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The Week In Russia: Trial And Terror

Russian opposition activist Vladimir Kara-Murza (right) attends a pretrial hearing in Moscow last month. Kara-Murza is charged with treason, and prosecutors are seeking a 25-year sentence after a trial widely denounced as a farce.
Russian opposition activist Vladimir Kara-Murza (right) attends a pretrial hearing in Moscow last month. Kara-Murza is charged with treason, and prosecutors are seeking a 25-year sentence after a trial widely denounced as a farce.

I'm Steve Gutterman, the editor of RFE/RL's Russia/Ukraine/Belarus Desk.

Welcome to The Week In Russia, in which I dissect the key developments in Russian politics and society over the previous week and look at what's ahead. To receive The Week In Russia newsletter in your inbox, click here.

A gruesome video adds to apparent evidence of Russian atrocities in Ukraine. Accounts of “terrifying torture” during the occupation of Kherson expand with a Human Rights Watch report. And in Russia, a Kremlin opponent faces a verdict in a treason trial widely condemned as a farce.

Here are some of the key developments in Russia over the past week and some of the takeaways going forward.

'Barbaric Acts'

When it comes to Russia’s war against Ukraine and the oppressive atmosphere in Russia itself, sometimes it seems like things just couldn’t get any worse.

And then they do, again and again.

This week, a video that appeared to show Russian forces beheading a captive Ukrainian soldier caused outrage in Ukraine and the West. If authentic, the video adds to the growing pile of evidence of atrocities committed by Russia and its troops since President Vladimir Putin ordered the large-scale invasion of Ukraine in February 2022.

Czech President Petr Pavel said that if the video is real, “it will mean that Russian soldiers are on par with the Islamic State. This is something that…all of us universally should condemn."

Pavel, a former senior NATO official, noted that “the Russian Armed Forces have committed a whole range of barbaric acts on Ukraine's territory which have already been documented.”

Circulation of the video occurred against a backdrop of daily death and destruction wreaked by Russia on Ukraine and its people. An 11-year-old girl in the southeastern city of Zaporizhzhya and her father, 50, were among at least five civilians killed in Russian attacks over the weekend, Ukrainian authorities said.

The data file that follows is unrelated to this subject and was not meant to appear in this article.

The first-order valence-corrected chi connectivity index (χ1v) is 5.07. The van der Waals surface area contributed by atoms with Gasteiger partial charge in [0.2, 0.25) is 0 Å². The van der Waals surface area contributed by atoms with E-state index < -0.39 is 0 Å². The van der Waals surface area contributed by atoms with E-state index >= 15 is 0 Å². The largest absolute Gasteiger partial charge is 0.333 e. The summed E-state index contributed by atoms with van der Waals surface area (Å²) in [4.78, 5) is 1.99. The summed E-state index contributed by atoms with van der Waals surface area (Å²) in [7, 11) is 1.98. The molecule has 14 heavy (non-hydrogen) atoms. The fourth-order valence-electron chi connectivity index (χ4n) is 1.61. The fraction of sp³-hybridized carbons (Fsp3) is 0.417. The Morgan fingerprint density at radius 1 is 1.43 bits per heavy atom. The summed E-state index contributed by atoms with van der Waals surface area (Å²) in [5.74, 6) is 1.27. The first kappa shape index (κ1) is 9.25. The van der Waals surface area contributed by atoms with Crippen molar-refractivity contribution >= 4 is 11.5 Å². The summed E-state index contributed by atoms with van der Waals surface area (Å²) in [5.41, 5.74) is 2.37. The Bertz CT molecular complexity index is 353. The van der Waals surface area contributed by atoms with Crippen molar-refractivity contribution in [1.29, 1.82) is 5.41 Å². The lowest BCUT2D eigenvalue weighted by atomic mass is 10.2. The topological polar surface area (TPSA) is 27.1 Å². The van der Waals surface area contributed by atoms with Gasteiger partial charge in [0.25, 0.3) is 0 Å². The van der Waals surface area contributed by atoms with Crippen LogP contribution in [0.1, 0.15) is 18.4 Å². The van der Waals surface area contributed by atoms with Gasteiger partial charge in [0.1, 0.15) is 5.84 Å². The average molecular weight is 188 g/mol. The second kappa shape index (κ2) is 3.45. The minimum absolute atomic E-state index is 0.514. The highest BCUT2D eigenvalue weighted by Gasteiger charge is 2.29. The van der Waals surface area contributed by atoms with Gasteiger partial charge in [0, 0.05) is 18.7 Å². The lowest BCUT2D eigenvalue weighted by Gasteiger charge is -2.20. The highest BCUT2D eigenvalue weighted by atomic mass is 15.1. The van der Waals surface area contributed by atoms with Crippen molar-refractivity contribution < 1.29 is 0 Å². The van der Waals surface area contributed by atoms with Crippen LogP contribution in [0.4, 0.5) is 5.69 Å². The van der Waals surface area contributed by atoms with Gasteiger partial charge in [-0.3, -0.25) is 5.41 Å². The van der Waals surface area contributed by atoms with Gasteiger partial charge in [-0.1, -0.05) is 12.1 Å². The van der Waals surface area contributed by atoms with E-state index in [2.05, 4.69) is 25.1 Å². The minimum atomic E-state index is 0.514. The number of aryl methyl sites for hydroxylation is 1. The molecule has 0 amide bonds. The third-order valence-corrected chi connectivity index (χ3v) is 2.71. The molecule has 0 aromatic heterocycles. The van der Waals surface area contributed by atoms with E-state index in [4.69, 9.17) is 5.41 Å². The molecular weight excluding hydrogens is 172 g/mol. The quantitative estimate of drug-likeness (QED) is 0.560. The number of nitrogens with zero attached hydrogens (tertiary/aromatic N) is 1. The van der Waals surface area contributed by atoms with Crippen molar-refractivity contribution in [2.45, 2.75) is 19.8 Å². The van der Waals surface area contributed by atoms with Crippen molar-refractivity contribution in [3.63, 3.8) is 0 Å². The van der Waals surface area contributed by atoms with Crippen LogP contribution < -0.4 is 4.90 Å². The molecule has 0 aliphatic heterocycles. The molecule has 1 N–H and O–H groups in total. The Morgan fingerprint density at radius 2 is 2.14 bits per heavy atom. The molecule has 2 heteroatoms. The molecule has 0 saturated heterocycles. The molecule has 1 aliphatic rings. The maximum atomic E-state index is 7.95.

Human Rights Watch, meanwhile, added to already mounting evidence that Russian forces who seized the southern city of Kherson soon after the invasion operated a “torture center” and several similar facilities in the area before it was liberated and they retreated across the Dnieper River in November.

"Russian occupying forces carried out terrifying torture and other abuses against Kherson residents in the torture center on Teploenerhetykiv Street and numerous other detention facilities," Yulia Gorbunova, senior Ukraine researcher at HRW, said as the group issued its report on April 13.

Ukrainians who were held at the facilities during the occupation “consistently reported similar forms of abuse, including severe beatings with sticks and rubber batons, electric shocks, threats of death or mutilation, and use of painful stress positions,” HRW said. “No adequate medical care was provided to detainees.”

Kherson is the only regional capital Russian forces have seized since the February 2022 invasion. Their withdrawal was one of several setbacks they have suffered in an assault that Putin is widely believed to have expected would bring Ukraine to its knees within days -- or a few weeks at most.

Almost 14 months later, predictions made out in the open and in secret suggest the war is unlikely to end this year and could go on far longer.

A Jailed Journalist

In Russia, a state clampdown on dissent, political opposition, independent media, and civil society that can be traced back to numerous points in time since Putin first came to power nearly a quarter-century ago had intensified in 2021, with the arrest of Kremlin foe Aleksei Navalny, and again in 2022, with the large-scale invasion of Ukraine.

Like the war, it shows no signs of ending anytime soon.

Unlike the 7 1/2-year period between the Soviet Union’s collapse and his initial appointment as prime minister in 1999, the Putin era has been defined to a large degree by the prosecution of perceived enemies, with politically charged arrests, trials, verdicts, and sentences following one after the other in times of peace and war.

Among other ingredients, the clampdown consists of countless court cases that Kremlin critics charge are motivated by politics or geopolitics. Three of the most prominent prosecutions that are occurring now – each of them at a different stage – paint a picture perhaps bleaker than at any time since the former KGB officer was put in charge of the country.

At least one of them is unprecedented: On March 29, Evan Gershkovich, a reporter for The Wall Street Journal, was arrested by the KBG’s main successor agency, the Federal Security Service (FSB), on espionage charges that his newspaper, his family, and the U.S. government have roundly dismissed as fabricated.

Gershkovich, 31, is the only American journalist to have been arrested and accused of spying in post-Soviet Russia. He is being held at Lefortovo, a notorious former KGB jail that is associated with Soviet-era repression and is now used by the FSB, and would face a prison sentence of up to 25 years if tried and convicted.